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Assume a passenger aircraft were left undercover for a very long period, perhaps thousands of years, in a damp, arboreal environment. How much of it would survive? Which parts would remain intact, and which parts would decay? What would it take to get it airborne again?

How long could it reasonably survive for, and still be recognisably an aircraft?

Edit

Assuming that it couldn't be flown, how long could an airframe (i.e. just the metal and glass) last, in less than ideal conditions, without mothballing or deliberate preservation, such that an ordinary modern day person could look at it and be able to easily recognise it as such? It might be an irredeamable wreck, but it would be recognizably an aircraft.

Futher Edit (context)

For those interested in further context about the question, this is in regard to a fantasy novel I'm constructing called The Weapon Child.

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    $\begingroup$ How much protection does the aircraft have? A simple cloth sheet covering it, or is it shrink-wrapped with a tough, opaque plastic? $\endgroup$ – Frostfyre Jun 21 '16 at 15:32
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    $\begingroup$ If you're dealing significantly in a post-human world, I would suggest taking a look at the Life After People series. $\endgroup$ – Frostfyre Jun 21 '16 at 15:54
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    $\begingroup$ @James and superluminary: I think I found my new favorite resource for material life expectancy: Life Expectancy Table. Apparently, the hangar would have collapsed within about 250 years. $\endgroup$ – Frostfyre Jun 21 '16 at 16:09
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    $\begingroup$ The trick is finding an enclosure that doesn't collapse on top of the aircraft within those 5k years. Arboreal environment implies moisture. The aluminum frame will be mostly powder in 5k years. $\endgroup$ – JS. Jun 21 '16 at 21:21
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    $\begingroup$ Just a little personal note: I work in a team which restores a ~60 year old aircraft to airworthy shape. It has accumulated less than 2000 flight hours (pratically brand new) and stored in pristine conditions including recurring maintenance for more than half of its lifespan. Still it requires hundreds of manhours to get it into the air again. $\endgroup$ – Bowdzone Jun 22 '16 at 7:28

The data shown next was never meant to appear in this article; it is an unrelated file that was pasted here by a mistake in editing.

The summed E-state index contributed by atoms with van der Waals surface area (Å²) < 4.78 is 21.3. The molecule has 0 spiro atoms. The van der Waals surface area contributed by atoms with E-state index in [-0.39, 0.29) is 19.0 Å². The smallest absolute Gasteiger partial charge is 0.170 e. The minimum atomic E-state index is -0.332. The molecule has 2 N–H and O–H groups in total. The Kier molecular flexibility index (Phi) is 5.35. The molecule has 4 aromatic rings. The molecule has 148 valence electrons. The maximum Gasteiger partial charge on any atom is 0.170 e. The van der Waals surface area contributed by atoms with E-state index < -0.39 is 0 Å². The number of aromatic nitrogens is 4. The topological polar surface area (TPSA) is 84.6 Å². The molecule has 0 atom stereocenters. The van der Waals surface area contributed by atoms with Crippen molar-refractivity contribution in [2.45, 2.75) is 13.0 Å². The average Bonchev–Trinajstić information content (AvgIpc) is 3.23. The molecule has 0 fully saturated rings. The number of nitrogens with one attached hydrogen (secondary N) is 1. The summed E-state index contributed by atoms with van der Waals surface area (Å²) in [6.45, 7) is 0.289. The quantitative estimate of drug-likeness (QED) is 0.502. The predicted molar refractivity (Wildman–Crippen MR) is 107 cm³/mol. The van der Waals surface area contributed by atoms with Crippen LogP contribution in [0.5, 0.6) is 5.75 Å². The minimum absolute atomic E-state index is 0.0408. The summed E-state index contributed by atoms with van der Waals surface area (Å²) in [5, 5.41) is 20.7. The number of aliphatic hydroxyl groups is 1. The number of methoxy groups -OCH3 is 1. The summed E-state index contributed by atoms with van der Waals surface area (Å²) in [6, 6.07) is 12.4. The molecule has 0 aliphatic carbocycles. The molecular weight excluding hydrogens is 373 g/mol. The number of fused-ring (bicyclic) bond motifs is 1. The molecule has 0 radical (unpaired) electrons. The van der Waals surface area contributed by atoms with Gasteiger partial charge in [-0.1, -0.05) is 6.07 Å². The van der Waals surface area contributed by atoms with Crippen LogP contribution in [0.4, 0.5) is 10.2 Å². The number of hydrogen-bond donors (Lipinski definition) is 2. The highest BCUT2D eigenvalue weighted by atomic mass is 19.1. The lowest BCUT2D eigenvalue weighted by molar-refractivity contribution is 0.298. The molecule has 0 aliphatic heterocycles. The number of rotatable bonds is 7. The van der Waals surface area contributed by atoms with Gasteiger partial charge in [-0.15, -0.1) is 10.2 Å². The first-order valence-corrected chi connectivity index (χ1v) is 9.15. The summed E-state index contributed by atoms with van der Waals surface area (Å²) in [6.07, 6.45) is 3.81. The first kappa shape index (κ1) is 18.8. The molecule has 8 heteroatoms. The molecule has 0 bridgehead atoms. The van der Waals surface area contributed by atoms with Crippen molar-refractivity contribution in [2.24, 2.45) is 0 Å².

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In 5,000 years it would not be recognizable as an aircraft. There are good answers already with respect to the aging of the aircraft proper.

But what of the environment? Rain will damage the aircraft by rot and rust. Ice will cause stress, opening small cracks. The weight of ice and snow can cause structure failure and collapse. High winds can lift the aircraft and pull weakened pieces off, or the jarring of the aircraft falling when the wind gusts subside could collapse things too. A flood every 500 years doesn't sound unreasonable, so now its full of mud and debris. Or parts float, other parts don't, and the airframe is stressed. If the water is flowing, parts can be torn off. You get the idea. Nature is a tough place.

In addition to weathering, generations of trees and other plants would grow through it, tearing it apart. It would be buried by rotting vegetation and leaves. A fire in the area (once in 500 years does not sound unreasonable) would surely burn away or thin the aluminum sheeting. Remember - after a century, the airframe is full of tinder and it likely sits in a forest. Trees will fall on it.

Of course no one would know the plane was there. Otherwise it would have been salvaged long before and utterly destroyed. So the most you're likely to find, if you happen to look in the right place, are lumps of rusted metal buried deep underground in a forest. Or whatever the area looks like 5000 years in the future.

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Your time frame is way, way too long.

Aircraft are incredibly complex machines; let's review a few of the failure points.

Fluids:

  • Your first failure point is likely to be fuel. OK, technically the batteries would drain out first, but if you have fuel you can get those recharged in most cases. Your limits look to be around 12 months to 2 years (jet fuel is probably less).

  • Hydraulic Fluid. This stuff is under intense pressure and in the course of a couple years those seals are going to fail...now you can't steer, or move the landing gear.

  • Oil. It goes bad too, but it takes longer, if the oil was perfectly fresh and in a completely closed system it could hypothetically still be good.

All of the fluid systems are going to fail in the first couple of years.

Electrical systems:

  • Wiring is sensitive, any parts not covered in plastic are going to cause you problems...rodents sometimes like wire too...odds are over your time frame something will move in for at least a while. If not, contact points will be the first to corrode. Unattended the wiring is likely failing after 20 years (give or take).

  • There are a whole lot of systems in a plane, all will fail inside of probably 25 - 30 years. Navigation will be shot (no satellites), air systems for cabin pressure, lights, etc., etc.

Mechanical Systems:

  • Over your time frame...nothing survives except perhaps the remnants of a few larger pieces of metal.

  • Odds are the hangar falls on top of the jet anyway...